Reb Zalman Sortzkin (Lutzker Rov 1881-1966) explains in his Sefer- Oznayim LaTorah that the Jewish people have many divisions and the different communities have different temperaments and character. It is exceedingly challenging to unify the Jewish people around a cause and the only unifying element is our Torah. We can travel through time and space and the only common theme we will find in our eternal nation’s history and dispersion is the Torah and its way of life.
When Yaakov Avinu was on his deathbed, he was concerned that his children would go separate ways after his death. They reassured him by saying Shemah Yisroel, affirming that their faith in Hashem would keep them together. Yaakov planned that the Mishkan would be the central focus and unifying factor for the period in the desert and beyond (Yehoshua Chapter 22).
The center rod holding the separate planks together symbolizes this value. The Tree of Life is our Torah and it is the only source of unity for us. Rabbi Saadya Gaon (882-942) writes, “Our nation is only a nation because of its Torah.” The miracle of bending the corners signifies that this unifying force defies the rules of logic and is the secret of our eternity.
AT the end of this week’s Torah portion, the famous phrase NaasehV’nishma is quoted. Our ancestors stated, “We will do what is commanded and then we will listen.” They took the ultimate leap of faith and put their trust in G-d to follow the Torah and its commandments. The Talmud relates that at the actual giving of the Torah, G-d picked up a mountain and was holding it above their heads. G-d says to the people, “Either you accept the Torah or you will be buried there.” The commentators wonder about this sentence. It would seem the correct way of saying it would be – If you don’t accept the Torah, you will be buried here – since G-d is holding the mountain on top of them. What is the meaning of you will be buried there which seems to reference another place?
The Tzobiner Rav z”l (a 20th century revered Rav) answers that G-d was explaining to them the importance of this acceptance. Just like we need air to breathe physically, we need the Torah to breathe spiritually. When B’nei Yisroel accepted the Torah, it was not just for the moment, an acceptance of here and now. Rather, an acceptance for all generations in the future as well. He was illustrating that without the Torah and its values it is as if one is dead. There will be your burial place is a reference to later at any point in time if one chooses to live devoid of these values.
Today we have many challenges in our society that confront our values on a daily basis. We need to keep making the choices that will keep the eternal flame of the Jewish people alive. G-d is still talking to us. We just need to respond.
This week’s parsha contains the Aseres HaDibros – the Decalogue. According to several early commentators the entire body of the 613 mitzvos are encompassed in these 10 commandments. When we read this parsha, both as parshas hashavua and on Shavuos, it is an opportunity to relive the awesome experience and responsibility that we received as we stood at the foot of Har Sinai.
The first commandment is, “Anochi Hashem – I am Hashem your G-d who took you from Egypt from the house of slavery.” This seems like a preamble, not a commandment. Most authorities, including the Rambam, say that this is in fact a commandment to believe in G-d. Let’s examine this verse in order to fully understand what is being demanded of us.
Firstly, we should take note that the 10 dibros are presented in singular form (אלקיך – your G-d, הוצאתיך – took you out, לא יהיה לך; לא תרצח – You shall not… all in the Hebrew singular form). This is different from other sections of the Torah that contain laws which are addressed in the plural form. This is because the basis of the giving of the Torah is personal; all observance is about having a personal relationship with Hashem. There actually seems to be a contradiction in the concept of mitzvos. There is a standard halachic formula of how Hashem is to be obeyed and his universal laws are kept by each and every Jew. However, there must be space for individuality and an expression of everyone’s uniqueness. The Torah expects us to strike a balance between compliance with a set of rules and having a dynamic experience and relationship with G-D. A Jew must work his whole life to be close to Hashem and have a personal relationship with him all the while as he or she is living within the parameters of the halacha.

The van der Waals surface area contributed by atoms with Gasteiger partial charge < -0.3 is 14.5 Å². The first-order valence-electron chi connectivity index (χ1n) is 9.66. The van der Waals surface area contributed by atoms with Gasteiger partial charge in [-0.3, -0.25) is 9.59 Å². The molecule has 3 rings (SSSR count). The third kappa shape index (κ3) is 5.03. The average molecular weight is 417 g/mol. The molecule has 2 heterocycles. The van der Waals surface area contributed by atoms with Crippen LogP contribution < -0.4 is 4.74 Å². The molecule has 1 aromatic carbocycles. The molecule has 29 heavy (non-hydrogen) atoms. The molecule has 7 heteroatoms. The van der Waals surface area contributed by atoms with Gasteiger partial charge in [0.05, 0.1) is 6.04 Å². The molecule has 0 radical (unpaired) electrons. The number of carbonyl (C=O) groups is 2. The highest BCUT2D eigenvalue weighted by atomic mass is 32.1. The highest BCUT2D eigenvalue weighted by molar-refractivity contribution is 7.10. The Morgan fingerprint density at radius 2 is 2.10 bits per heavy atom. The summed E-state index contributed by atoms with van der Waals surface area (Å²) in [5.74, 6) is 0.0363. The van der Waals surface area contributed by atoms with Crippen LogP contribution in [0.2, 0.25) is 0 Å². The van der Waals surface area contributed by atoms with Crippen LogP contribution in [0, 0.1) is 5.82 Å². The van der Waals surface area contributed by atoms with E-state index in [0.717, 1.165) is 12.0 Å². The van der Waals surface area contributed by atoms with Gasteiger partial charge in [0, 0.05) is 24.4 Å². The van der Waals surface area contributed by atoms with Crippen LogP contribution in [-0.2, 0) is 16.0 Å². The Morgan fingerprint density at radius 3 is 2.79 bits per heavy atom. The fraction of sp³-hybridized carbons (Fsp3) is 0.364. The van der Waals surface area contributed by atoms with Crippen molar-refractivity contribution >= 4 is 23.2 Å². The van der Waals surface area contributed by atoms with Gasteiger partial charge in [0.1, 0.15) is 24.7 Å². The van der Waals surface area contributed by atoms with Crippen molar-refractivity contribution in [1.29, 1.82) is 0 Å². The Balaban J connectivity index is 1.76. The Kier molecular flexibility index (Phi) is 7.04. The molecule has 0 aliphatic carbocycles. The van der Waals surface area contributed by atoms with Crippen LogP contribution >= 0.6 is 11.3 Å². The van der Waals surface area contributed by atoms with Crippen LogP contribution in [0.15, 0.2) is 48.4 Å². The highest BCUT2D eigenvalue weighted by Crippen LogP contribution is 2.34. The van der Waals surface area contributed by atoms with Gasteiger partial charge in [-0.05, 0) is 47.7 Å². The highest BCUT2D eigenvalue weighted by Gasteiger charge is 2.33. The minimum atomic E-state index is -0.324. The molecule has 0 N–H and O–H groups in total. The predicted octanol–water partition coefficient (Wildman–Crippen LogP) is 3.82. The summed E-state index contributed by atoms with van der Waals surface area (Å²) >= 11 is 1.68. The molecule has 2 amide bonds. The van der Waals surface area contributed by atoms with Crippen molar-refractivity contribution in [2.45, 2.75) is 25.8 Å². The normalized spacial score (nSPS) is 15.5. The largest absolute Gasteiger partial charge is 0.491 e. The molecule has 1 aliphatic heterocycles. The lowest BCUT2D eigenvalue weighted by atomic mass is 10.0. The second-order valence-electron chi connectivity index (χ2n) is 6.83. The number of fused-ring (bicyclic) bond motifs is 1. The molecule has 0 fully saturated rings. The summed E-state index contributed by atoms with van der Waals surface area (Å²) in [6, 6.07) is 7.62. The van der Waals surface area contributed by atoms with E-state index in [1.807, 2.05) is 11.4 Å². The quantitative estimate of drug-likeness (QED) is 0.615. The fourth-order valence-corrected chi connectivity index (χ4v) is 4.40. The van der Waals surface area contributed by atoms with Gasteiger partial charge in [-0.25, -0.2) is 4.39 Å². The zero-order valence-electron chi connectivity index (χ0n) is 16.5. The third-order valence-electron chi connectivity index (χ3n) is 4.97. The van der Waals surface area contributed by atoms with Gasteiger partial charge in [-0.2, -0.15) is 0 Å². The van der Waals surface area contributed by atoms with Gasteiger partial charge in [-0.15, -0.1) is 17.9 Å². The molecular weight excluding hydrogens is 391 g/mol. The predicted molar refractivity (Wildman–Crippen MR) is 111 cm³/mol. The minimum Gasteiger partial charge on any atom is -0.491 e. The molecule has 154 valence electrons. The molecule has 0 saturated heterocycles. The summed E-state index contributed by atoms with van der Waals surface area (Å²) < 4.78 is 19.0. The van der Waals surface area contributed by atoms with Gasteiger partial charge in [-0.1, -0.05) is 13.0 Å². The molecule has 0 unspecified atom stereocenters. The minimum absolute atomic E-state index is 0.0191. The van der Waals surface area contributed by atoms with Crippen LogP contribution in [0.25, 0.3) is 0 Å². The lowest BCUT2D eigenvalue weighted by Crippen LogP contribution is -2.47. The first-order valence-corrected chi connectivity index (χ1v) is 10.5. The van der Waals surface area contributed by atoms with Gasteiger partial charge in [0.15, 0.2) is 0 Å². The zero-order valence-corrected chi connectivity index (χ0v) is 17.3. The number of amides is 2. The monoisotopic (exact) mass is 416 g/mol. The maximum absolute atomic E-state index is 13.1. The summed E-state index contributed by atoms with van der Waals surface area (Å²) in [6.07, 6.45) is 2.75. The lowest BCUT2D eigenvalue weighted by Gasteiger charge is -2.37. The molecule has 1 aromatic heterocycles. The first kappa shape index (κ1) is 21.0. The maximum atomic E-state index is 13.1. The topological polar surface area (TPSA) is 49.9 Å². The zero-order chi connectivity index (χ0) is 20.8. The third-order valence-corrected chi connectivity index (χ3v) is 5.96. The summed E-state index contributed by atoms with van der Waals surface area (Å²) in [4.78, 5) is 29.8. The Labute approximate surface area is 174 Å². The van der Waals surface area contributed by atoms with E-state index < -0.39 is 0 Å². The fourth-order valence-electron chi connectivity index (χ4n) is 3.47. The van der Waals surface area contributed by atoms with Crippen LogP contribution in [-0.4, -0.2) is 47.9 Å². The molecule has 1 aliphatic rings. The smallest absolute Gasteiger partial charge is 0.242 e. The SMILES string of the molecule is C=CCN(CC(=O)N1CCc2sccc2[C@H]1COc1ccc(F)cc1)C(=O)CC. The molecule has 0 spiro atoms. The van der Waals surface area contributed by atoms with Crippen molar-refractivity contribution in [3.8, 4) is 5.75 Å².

Secondly, Hashem describes himself as the one “who took you from Egypt from the house of bondage.” This is the principal of divine intervention and involvement. G-D is not a reclusive divine being who is above all and is withdrawn from the petty doings on this earth. He is intimately aware and involved in our affairs. He does not tolerate injustice. He cares about every being and intervenes when he deems it necessary. Furthermore, he drew the Jewish people out of the house of bondage so that He could have this closeness with them. The term “house” of bondage connotes more than mere slavery. Rav S.R Hirch, z’l, explains that it refers to a situation where anyone born and living in that house is stripped of any sense of self, which is the essence of his humanity. In Egypt, we were reduced to being “things,” mere chattel to be deployed for the benefit of our masters. When Hashem drew us out of Egypt, he restored our humanity, made us responsible to him and changed our lives and our outlook. We were free to make choices and the Torah is there for us to help us make good choices.
This commandment is about having an active relationship with Him. It is about recognizing that He has a profound interest in us and in our success. He took us out of Egypt so that we can rise to our potential and be his servants. However, servitude to Hashem is completely different than the enslavement in Egypt. Serving Hashem entails choosing, knowing what he expects of us by learning his Torah and basing our life on those wishes.
As Jews, we pass the heritage of the Torah from generation to generation. The primary message is that we are a people who belong to Hashem because he made us human again, and He did so to give us His Torah. We transmit this through word and deed creating another golden link in the chain from Sinai.